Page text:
Morocco, which maintains distinguished relations with Japan, is willing to use all available means to help promote the Arab-Japanese political dialogue and raise it to a level of genuine cooperation, Foreign Minister Mr. Nasser Bourita said on Thursday, April 1st, 2021.
Mr. Bourita, who was speaking via video conference at the second session of the Ministerial Meeting of the Arab-Japanese Political Dialogue, noted that this cooperation must be based on a clear vision and realistic action plans to strengthen mutual interests and achieve common benefits.
This meeting rightly propels the process of this dialogue to higher levels and moves from consultation to launching concrete initiatives and programmes “in harmony with our common quest to achieve sustainable development for the benefit of our peoples and our region, in a win-win logic,” he said.
The Arab-Japanese cooperation, on the economic and political levels, is one of the most important forums for dialogue between Arab countries and other friendly countries, aiming at consolidating the foundations of consultation and cooperation to achieve common interest and mutual benefit, Mr. Bourita said.
He also stressed that this cooperation has become an imperative necessity in order to face challenges, such as those imposed by the Covid-19 pandemic, which have tested the cohesion of the international community and shown that there is no way out of global crises except through intensified efforts and exchange of new expertise and information without favoritism or monopolization of solutions.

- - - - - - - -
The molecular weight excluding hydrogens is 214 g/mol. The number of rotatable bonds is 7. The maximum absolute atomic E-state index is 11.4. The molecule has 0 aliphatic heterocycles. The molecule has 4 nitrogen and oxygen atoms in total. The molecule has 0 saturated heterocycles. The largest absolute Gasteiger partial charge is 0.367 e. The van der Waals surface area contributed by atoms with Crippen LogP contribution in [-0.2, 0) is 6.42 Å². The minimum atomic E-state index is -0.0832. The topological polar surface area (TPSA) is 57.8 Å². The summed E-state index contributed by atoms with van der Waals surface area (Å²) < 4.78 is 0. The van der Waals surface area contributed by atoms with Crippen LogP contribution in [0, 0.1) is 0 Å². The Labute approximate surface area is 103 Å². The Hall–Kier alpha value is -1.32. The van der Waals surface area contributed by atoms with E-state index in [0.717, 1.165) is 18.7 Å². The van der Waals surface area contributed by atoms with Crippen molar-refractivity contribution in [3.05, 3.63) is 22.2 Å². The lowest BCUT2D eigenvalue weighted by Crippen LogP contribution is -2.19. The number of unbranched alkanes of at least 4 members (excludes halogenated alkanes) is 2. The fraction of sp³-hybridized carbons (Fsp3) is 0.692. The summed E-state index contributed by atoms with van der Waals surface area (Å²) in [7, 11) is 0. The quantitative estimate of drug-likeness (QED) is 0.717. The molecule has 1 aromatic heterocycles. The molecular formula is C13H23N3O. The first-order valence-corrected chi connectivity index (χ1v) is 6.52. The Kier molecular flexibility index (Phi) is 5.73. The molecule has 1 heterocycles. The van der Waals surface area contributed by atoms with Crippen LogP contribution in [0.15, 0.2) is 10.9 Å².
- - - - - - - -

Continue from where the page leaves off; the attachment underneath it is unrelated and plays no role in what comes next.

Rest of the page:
In this regard, the Minister praised the spirit of solidarity that Japan has expressed towards Arab countries in the fight against the new coronavirus, as well as the aid granted by the Japanese government to overcome this ordeal and mitigate its repercussions, specifying that Morocco, as an example, has benefited from support in the form of a loan of 200 million dollars on preferential terms, in addition to various subsidies to cope with the social and economic impacts of the pandemic.
On the other hand, Mr. Bourita said that the item “Maritime security, international law and energy security”, which is part of the agenda of this meeting reflects, without any doubt, the importance of this issue for both Arab and Japanese parties, for two reasons, firstly the Arab region represents a factor of balance and stability for energy supplies in the world and secondly the Japanese partner imports about 90pc of its energy needs from the countries in the region.
“Based on the logic of mutual interest, we are called upon today to adopt a common approach encompassing an international effort that goes beyond traditional institutional boundaries, to ensure the respect of security and stability of maritime passages in the Arab region, in a way that contributes to the fluidity of traffic,” he insisted.
In this regard, he stressed that Morocco, located at the most important crossroads in the world (the Strait of Gibraltar sees the passage of more than 300 commercial ships and 500,000 tons of fuel every day), and which conducts 95% of its international trade via maritime navigation, is aware of the vital importance of this activity as a fundamental lever for development and calls for ensuring the safety, security and sustainability of maritime traffic.